The number of new homes registered in London last year was the highest since electronic records began over 26 years ago – new figures from NHBC have revealed.
In total 26,230 new homes were registered in the capital last year, a 60% increase on 2012 figures (16,364).
Overall, annual figures for new home registrations in the UK increased by 28% in 2013, compared to the previous year. This is the highest number of registrations (133,670) since the economic downturn in 2007.
The figures also show a broad based sustained recovery across England with all regions reporting an increase in housebuilding registrations from last year. Scotland and Northern Ireland also reported year-on-year increases.
As the leading warranty and insurance provider for new homes in the UK, NHBC’s registration statistics provide significant insight on the country’s new homes market.
In summary, NHBC’s annual statistics for 2013 reveal:
- 133,670 new UK homes were registered last year compared to 104,514 in 2012.
- All English regions reported growth on 2012 figures
- UK private sector up 25% on 2012 (97,399 – 78,125)
- UK public sector up 37% on 2012 (36,271 – 26,389)
- Registrations in Scotland and Northern Ireland also up on 2012
- Increase in smaller builders joining NHBC register (Average of 50 new builders a month joining the register July – Dec 2013)
Commenting on the annual statistics, NHBC Chief Executive Mike Quinton said:
“Looking back at 2013 it is very clear that it has been the best in a number of years for the sector as a whole, across the entire country. Over the year, we have seen a genuine return of confidence to the industry as builders strive to meet the growing demand for new homes that the UK clearly needs. Government initiatives such as Help to Buy have also contributed to registrations increasing at their fastest rate since the downturn.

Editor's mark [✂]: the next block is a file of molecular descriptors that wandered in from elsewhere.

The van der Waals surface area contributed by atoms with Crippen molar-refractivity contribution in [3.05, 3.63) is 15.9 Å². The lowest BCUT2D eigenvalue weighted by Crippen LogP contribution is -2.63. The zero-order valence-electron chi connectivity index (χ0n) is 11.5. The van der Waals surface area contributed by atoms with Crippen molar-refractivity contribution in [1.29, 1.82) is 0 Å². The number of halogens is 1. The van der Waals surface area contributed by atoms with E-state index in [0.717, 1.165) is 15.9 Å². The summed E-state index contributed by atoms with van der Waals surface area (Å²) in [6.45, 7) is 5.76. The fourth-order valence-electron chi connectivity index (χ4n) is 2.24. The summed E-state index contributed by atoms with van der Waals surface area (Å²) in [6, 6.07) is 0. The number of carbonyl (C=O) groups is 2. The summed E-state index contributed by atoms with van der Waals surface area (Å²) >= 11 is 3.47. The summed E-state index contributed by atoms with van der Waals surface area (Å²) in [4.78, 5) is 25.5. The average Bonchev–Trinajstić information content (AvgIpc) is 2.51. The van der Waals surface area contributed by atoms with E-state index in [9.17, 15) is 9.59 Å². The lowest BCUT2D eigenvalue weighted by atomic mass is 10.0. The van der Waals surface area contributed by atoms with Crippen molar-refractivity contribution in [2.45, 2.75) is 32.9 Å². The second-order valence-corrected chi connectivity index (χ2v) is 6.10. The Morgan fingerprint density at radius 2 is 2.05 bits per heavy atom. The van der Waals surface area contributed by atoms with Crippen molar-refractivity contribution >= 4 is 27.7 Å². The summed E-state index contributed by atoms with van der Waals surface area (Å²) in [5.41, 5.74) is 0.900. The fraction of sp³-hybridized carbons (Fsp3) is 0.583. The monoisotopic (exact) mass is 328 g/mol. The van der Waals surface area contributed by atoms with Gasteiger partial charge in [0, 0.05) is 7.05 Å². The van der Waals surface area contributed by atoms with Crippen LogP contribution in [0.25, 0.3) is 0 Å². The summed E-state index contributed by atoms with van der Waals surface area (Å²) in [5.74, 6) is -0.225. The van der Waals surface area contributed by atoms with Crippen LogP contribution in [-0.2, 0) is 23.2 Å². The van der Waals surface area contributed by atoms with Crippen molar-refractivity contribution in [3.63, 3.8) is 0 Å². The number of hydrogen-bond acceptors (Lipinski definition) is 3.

“According to our records, London enjoyed its highest ever annual total of new home registrations. This can be attributed to prime sites, such as Nine Elms, now being redeveloped largely for residential use, an increase from overseas investment into the market and the capital’s continued appeal as a property hotspot.
“However, let’s be clear that we are not popping the champagne corks just yet. As we have stressed throughout the recent upturn, this recovery has been from a historically low base. The UK still has a chronic shortage of new homes, with an unprecedented number of young people still living at home and unable to get on the housing ladder. There is much work still to do, but the UK’s housebuilding industry is up for the challenge.”